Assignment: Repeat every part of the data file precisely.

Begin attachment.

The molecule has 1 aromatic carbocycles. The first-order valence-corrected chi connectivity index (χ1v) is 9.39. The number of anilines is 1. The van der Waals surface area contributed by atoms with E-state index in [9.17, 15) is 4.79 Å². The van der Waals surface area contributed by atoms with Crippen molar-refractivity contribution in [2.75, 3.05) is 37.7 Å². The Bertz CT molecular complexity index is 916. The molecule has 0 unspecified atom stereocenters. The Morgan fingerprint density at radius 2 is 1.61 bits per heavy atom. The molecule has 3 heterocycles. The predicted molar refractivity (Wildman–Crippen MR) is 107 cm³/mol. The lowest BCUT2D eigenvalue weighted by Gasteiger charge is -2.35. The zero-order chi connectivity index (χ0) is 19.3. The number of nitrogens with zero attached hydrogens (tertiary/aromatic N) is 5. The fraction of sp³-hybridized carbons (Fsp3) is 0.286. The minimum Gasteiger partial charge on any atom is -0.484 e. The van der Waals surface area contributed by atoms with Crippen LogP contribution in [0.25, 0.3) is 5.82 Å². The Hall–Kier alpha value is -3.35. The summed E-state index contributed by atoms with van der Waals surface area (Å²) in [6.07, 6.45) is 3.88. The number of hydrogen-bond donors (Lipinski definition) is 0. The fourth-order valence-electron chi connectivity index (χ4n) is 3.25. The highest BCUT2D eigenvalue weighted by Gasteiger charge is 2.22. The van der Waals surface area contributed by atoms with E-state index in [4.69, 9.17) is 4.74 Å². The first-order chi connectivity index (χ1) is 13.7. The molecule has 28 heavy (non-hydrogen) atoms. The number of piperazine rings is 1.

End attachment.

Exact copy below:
The molecule has 1 aromatic carbocycles. The first-order valence-corrected chi connectivity index (χ1v) is 9.39. The number of anilines is 1. The van der Waals surface area contributed by atoms with E-state index in [9.17, 15) is 4.79 Å². The van der Waals surface area contributed by atoms with Crippen molar-refractivity contribution in [2.75, 3.05) is 37.7 Å². The Bertz CT molecular complexity index is 916. The molecule has 0 unspecified atom stereocenters. The Morgan fingerprint density at radius 2 is 1.61 bits per heavy atom. The molecule has 3 heterocycles. The predicted molar refractivity (Wildman–Crippen MR) is 107 cm³/mol. The lowest BCUT2D eigenvalue weighted by Gasteiger charge is -2.35. The zero-order chi connectivity index (χ0) is 19.3. The number of nitrogens with zero attached hydrogens (tertiary/aromatic N) is 5. The fraction of sp³-hybridized carbons (Fsp3) is 0.286. The minimum Gasteiger partial charge on any atom is -0.484 e. The van der Waals surface area contributed by atoms with Crippen LogP contribution in [0.25, 0.3) is 5.82 Å². The Hall–Kier alpha value is -3.35. The summed E-state index contributed by atoms with van der Waals surface area (Å²) in [6.07, 6.45) is 3.88. The number of hydrogen-bond donors (Lipinski definition) is 0. The fourth-order valence-electron chi connectivity index (χ4n) is 3.25. The highest BCUT2D eigenvalue weighted by Gasteiger charge is 2.22. The van der Waals surface area contributed by atoms with E-state index in [4.69, 9.17) is 4.74 Å². The first-order chi connectivity index (χ1) is 13.7. The molecule has 28 heavy (non-hydrogen) atoms. The number of piperazine rings is 1.